Ageism doesn’t get the headlines that other -isms do, but it’s just as prevalent in the workplace as any of the other forms of discrimination.
I’m actually quite good at my job. But my new supervisor has decided I’m not meeting his standards.
During the past semester, I earned student ratings of 4.7 out of five, which is about as good as a professor can get. But it’s apparently not good enough.
My new chairman has taken away the office I had for the past decade and assigned me an inferior one. He doesn’t let me teach the courses I’d want to teach. He gets angry when I don’t volunteer enough. He dismisses almost any suggestion I make.
Despite having three knee surgeries, I had to go through an exhaustive process to get a designation as physically disabled so I didn’t have to teach three-hour-long classes at night.
I was recently offered a buyout—one that I refused to take because I actually like what I do.
The message is clear, but it’s difficult to fight legally. I joined the incredibly leftist teachers’ union because it got so bad.
Unfortunately, my experience is not uncommon. The Association for the Advancement of Retired Persons has found that age discrimination is widespread.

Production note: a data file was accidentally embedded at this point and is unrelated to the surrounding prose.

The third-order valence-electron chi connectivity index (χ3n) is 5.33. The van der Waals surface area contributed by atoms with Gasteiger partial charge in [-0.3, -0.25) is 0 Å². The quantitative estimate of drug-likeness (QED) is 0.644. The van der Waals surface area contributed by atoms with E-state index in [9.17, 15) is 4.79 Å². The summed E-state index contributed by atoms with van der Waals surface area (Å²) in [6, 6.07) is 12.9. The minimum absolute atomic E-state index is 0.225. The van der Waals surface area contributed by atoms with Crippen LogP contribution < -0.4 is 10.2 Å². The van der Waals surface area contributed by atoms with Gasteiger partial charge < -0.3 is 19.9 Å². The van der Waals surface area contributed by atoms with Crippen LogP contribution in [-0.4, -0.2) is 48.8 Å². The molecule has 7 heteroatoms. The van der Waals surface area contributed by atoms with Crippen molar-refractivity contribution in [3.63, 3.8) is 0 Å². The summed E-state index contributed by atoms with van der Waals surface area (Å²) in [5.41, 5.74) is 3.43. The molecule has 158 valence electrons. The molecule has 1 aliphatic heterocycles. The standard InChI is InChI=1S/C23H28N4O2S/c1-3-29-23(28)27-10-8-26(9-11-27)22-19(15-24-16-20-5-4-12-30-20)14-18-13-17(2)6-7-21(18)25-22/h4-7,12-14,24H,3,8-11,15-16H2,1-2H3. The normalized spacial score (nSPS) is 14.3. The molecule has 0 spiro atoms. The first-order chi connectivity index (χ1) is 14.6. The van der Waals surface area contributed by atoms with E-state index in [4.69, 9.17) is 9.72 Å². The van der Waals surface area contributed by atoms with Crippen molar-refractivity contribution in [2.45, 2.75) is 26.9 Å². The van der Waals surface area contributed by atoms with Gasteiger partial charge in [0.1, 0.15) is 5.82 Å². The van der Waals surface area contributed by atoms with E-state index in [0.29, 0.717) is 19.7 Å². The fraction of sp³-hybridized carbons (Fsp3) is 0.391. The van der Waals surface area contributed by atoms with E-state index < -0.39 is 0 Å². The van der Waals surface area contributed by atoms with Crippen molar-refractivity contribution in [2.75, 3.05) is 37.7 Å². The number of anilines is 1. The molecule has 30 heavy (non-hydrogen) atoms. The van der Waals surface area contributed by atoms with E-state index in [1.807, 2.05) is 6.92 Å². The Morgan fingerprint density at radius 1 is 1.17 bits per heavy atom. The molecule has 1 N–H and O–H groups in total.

Nearly two out of three workers ages 45 and older have seen or experienced age discrimination on the job, according to the results of a wide-ranging AARP workplace survey. Among the 61 percent of respondents who reported age bias, 91 percent said they believe that such discrimination is common.
To learn more about what older workers think about workplace issues ranging from age discrimination to income to interactions with coworkers, AARP surveyed 3,900 people over age 45 who either were employed or looking for work. The overall results of the Value of Experience survey show that while most older Americans continue to work for financial reasons, they also want to be in roles in which they gain personal fulfillment and respect. Some survey participants believe that the prevalence of age bias could affect both of those career goals.
For example, 16 percent of respondents believe they did not get a job they applied for, 12 percent said they had been passed over for a promotion, and 7 percent said they had been laid off, fired, or forced out of a job — all because of age discrimination.
Among survey participants who thought it was somewhat likely they could lose their job in the next year, 33 percent said they felt they were vulnerable because of their age. And 76 percent of all respondents said age bias could mean it would take them longer than three months to find a new position.
Fortunately, it is difficult to fire me. But others aren’t so lucky. It’s a serious problem that few want to acknowledge—let alone fix.